Published June 20, 2012
Republican lawmakers aren't just uneasy about the Obama administration's move to grant a reprieve to thousands of illegal immigrants who came here as children.
Several say they're not even sure it's legal.
Though members of both parties have expressed an interest in crafting legislation to potentially let young illegal immigrants stay in the U.S., Republicans took exception to the Department of Homeland Security's announcement last Friday. Accusing the administration of making an end-run around Congress, GOP officials are increasingly questioning the president's legal authority for the move.
Twenty Republican senators fired off a letter to President Obama on Tuesday asking a string of questions about the legal basis for the policy change.
"Not only do we question your legal authority to act unilaterally in this regard, we are frustrated that you have intentionally bypassed Congress and the American people," Sen. Chuck Grassley, R-Iowa, and the other senators wrote.
House Judiciary Committee Chairman Lamar Smith, R-Texas, followed up with a letter to Obama Wednesday, likewise asking for legal opinions backing up what he described as "amnesty."
Smith wrote that the move "represents a breach of faith with the American people and our Constitution, blatantly ignoring the rule of law and the separation of powers that are the foundations of our democracy."
Other lawmakers have taken their concerns beyond letter-writing.
Rep. Steve King, R-Iowa, told Fox News Radio that he plans to sue. "We have to settle this issue," King said. "And if we don't take a stand here on this issue, then the door's wide open for the president to do whatever he shall do with his presidential edicts."
Rep. Ben Quayle, R-Ariz., earlier in the week introduced a bill to bar the implementation of the policy. Fellow Republican Arizona Rep. David Schweikert introduced a similar measure.
Meanwhile, the president's announcement threw into question an effort by Sen. Marco Rubio, R-Fla., to draft a similar measure -- only in Congress.
Rubio told Fox News on Wednesday that the administration's decision, though, did not strike a balance.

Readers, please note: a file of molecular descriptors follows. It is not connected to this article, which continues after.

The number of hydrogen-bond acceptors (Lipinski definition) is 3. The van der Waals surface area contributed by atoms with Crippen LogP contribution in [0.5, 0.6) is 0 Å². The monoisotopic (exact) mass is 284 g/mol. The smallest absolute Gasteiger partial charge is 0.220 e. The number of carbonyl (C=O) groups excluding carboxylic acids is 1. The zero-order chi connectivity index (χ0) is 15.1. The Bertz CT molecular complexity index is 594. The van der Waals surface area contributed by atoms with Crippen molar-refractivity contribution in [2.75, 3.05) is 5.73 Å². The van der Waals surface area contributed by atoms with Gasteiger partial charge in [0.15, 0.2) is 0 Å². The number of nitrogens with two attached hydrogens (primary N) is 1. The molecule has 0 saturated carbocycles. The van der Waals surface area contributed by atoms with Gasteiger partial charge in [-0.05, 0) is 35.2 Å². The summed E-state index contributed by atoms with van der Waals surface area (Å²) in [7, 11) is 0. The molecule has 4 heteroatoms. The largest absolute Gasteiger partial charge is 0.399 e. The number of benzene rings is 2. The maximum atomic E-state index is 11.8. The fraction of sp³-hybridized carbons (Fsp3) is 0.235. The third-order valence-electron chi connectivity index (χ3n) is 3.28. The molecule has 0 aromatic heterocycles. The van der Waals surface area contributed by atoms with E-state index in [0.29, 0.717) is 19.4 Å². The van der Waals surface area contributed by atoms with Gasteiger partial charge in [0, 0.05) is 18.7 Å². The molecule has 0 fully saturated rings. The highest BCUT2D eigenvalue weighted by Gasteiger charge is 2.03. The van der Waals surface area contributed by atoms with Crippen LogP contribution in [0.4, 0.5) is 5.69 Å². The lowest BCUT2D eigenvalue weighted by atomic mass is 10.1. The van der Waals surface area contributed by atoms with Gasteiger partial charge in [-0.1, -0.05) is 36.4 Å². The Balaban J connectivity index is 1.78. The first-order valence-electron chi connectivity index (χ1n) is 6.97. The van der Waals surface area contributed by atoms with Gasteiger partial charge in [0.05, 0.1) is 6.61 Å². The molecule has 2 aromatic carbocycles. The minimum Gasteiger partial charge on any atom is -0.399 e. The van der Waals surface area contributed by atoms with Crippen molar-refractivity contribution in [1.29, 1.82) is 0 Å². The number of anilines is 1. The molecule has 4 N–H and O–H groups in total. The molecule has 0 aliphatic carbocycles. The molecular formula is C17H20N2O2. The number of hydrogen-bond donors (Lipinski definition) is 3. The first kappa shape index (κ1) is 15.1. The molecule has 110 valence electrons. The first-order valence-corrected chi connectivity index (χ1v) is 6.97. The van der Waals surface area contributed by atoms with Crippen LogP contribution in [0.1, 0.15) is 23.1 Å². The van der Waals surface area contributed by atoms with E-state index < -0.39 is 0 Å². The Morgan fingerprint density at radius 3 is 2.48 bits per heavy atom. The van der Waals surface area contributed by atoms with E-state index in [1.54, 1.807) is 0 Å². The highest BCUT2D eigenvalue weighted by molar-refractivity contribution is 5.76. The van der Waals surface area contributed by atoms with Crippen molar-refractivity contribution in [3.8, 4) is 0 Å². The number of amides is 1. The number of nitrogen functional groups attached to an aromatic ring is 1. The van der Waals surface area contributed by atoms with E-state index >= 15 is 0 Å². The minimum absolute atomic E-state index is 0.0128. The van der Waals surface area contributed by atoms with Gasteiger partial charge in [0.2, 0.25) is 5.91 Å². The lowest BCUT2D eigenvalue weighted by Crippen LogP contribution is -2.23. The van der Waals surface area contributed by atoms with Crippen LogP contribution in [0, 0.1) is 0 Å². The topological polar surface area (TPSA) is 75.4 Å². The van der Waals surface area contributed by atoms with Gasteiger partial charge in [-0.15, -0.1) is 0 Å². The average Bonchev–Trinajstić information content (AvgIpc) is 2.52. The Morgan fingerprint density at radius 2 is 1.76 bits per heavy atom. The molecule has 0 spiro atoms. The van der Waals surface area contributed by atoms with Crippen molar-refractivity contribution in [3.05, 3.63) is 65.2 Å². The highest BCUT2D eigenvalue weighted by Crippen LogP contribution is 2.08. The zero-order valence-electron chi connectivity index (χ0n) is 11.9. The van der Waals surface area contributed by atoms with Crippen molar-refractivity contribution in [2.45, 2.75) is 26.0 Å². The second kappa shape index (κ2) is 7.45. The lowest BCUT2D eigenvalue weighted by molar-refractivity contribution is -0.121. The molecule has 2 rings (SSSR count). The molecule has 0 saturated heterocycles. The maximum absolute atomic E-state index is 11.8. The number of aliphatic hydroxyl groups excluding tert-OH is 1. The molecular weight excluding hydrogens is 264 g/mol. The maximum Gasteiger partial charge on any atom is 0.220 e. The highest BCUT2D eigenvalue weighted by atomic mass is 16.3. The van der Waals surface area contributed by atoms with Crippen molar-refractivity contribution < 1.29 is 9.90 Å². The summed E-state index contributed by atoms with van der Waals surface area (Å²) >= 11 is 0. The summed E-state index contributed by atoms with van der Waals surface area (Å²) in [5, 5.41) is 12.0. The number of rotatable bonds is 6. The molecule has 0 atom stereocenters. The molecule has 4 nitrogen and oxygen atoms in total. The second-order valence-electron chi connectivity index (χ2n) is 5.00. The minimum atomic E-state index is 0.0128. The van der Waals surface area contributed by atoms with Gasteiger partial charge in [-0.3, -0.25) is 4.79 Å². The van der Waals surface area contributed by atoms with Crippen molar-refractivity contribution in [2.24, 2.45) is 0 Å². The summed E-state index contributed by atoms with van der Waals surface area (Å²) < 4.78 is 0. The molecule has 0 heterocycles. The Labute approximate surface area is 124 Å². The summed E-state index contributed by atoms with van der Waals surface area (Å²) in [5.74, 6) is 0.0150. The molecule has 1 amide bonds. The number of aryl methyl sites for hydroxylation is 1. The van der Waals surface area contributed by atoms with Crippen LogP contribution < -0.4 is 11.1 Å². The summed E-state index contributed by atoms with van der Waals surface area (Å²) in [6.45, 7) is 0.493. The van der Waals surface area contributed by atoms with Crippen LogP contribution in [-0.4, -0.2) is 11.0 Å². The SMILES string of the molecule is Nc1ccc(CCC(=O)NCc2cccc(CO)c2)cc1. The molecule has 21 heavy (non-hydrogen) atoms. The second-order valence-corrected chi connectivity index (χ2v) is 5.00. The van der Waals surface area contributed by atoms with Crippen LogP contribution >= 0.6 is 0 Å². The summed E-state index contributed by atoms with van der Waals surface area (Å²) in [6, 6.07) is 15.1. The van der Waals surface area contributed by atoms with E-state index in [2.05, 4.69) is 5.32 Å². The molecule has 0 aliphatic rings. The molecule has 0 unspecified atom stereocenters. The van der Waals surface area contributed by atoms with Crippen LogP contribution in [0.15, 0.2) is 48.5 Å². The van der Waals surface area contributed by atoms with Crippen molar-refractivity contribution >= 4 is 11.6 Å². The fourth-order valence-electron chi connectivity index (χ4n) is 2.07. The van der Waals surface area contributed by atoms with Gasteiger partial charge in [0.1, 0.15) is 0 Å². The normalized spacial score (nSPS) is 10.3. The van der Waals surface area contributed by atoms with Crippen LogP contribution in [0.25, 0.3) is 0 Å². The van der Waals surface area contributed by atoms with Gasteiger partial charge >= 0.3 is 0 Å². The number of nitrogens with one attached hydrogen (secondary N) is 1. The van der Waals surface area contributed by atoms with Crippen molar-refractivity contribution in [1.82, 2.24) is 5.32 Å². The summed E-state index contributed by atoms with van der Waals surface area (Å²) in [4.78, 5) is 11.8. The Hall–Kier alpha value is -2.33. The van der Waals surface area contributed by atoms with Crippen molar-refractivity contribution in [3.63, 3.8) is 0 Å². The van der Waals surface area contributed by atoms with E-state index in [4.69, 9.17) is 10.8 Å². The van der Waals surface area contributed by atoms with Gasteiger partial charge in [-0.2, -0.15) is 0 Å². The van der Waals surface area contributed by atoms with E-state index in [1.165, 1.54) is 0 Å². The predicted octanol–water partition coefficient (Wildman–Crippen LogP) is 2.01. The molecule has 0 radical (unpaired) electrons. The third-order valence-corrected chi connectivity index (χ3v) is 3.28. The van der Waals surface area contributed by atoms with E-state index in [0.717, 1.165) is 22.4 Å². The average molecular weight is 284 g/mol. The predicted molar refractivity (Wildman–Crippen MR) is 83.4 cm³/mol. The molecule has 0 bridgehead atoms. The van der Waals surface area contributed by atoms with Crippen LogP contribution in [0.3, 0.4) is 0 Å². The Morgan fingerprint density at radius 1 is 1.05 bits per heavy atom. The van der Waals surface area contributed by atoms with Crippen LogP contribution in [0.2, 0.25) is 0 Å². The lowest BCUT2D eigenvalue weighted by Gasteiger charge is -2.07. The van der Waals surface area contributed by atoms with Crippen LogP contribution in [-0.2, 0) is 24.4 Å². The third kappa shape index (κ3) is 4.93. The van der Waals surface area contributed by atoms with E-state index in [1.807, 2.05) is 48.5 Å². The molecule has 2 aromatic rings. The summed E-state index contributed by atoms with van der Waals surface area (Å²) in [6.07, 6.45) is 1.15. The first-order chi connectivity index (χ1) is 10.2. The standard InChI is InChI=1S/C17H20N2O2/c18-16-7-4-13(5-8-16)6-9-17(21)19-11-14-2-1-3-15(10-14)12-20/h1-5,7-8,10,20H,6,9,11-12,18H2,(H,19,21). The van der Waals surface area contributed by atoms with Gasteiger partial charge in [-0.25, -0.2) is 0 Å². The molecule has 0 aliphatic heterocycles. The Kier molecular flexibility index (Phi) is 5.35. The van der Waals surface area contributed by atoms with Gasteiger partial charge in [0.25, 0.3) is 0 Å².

"The biggest problem I have with it is that (Obama) ignores the Constitution and the Congress and shoves it down our throat," the senator said.
Rubio said the Executive Branch decision "sets the whole thing backwards," asserting that the administration has now inserted "election-year politics" into the debate.
The Obama administration unveiled the new policy on Friday. Under the change, the federal government would make certain illegal immigrants eligible for work permits, provided they're under the age of 30 and came to the U.S. before they were 16. They also must not have been convicted of a major crime and must have been continuously living in the U.S. for the past five years.
Obama, in remarks Friday, stressed that the change is meant to help illegal immigrants who came here as children -- many of whom do not even realize they are undocumented "until they apply for a job or a driver's license, or a college scholarship."
Obama stressed his continued support for the legislative proposal, the DREAM Act, which contains similar provisions but has not passed out of Congress. He cast the change by Homeland Security as a temporary solution.
"This is not amnesty, this is not immunity. This is not a path to citizenship. It's not a permanent fix," he said. "This is a temporary stopgap measure that lets us focus our resources wisely while giving a degree of relief and hope to talented, driven, patriotic young people."
But Kris Kobach, the Kansas secretary of state and co-author of several state anti-illegal immigration laws, told Fox Business Network that the administration is "breaking federal law."
He pointed to a section in federal law he says states "very clearly that the president's administration cannot grant this sort of amnesty or cannot refuse to place in deportation proceedings an alien in this situation, who's illegally in this country."